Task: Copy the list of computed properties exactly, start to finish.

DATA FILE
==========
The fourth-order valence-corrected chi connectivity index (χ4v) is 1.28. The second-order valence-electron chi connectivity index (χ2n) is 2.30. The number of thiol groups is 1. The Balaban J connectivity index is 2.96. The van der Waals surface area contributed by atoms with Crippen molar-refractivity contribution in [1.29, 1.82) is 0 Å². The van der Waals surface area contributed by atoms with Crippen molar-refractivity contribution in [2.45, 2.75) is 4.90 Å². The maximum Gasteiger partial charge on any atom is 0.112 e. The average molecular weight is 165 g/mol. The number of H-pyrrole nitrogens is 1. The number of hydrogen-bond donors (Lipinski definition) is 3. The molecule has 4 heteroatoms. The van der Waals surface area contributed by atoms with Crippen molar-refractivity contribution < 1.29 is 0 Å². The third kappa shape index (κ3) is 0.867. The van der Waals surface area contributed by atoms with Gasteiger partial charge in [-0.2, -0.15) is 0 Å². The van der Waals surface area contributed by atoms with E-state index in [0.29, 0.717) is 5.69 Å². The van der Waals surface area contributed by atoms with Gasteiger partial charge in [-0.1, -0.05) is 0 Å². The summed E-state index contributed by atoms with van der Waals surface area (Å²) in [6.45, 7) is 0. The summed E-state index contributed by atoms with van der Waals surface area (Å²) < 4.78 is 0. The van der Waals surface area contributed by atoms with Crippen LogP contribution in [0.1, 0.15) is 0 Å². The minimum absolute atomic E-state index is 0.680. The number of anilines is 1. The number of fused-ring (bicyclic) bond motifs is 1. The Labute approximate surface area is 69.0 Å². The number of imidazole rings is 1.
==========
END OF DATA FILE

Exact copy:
The fourth-order valence-corrected chi connectivity index (χ4v) is 1.28. The second-order valence-electron chi connectivity index (χ2n) is 2.30. The number of thiol groups is 1. The Balaban J connectivity index is 2.96. The van der Waals surface area contributed by atoms with Crippen molar-refractivity contribution in [1.29, 1.82) is 0 Å². The van der Waals surface area contributed by atoms with Crippen molar-refractivity contribution in [2.45, 2.75) is 4.90 Å². The maximum Gasteiger partial charge on any atom is 0.112 e. The average molecular weight is 165 g/mol. The number of H-pyrrole nitrogens is 1. The number of hydrogen-bond donors (Lipinski definition) is 3. The molecule has 4 heteroatoms. The van der Waals surface area contributed by atoms with Crippen molar-refractivity contribution < 1.29 is 0 Å². The third kappa shape index (κ3) is 0.867. The van der Waals surface area contributed by atoms with Gasteiger partial charge in [-0.2, -0.15) is 0 Å². The van der Waals surface area contributed by atoms with E-state index in [0.29, 0.717) is 5.69 Å². The van der Waals surface area contributed by atoms with Gasteiger partial charge in [-0.1, -0.05) is 0 Å². The summed E-state index contributed by atoms with van der Waals surface area (Å²) in [6.45, 7) is 0. The summed E-state index contributed by atoms with van der Waals surface area (Å²) < 4.78 is 0. The van der Waals surface area contributed by atoms with Crippen LogP contribution in [0.1, 0.15) is 0 Å². The minimum absolute atomic E-state index is 0.680. The number of anilines is 1. The number of fused-ring (bicyclic) bond motifs is 1. The Labute approximate surface area is 69.0 Å². The number of imidazole rings is 1.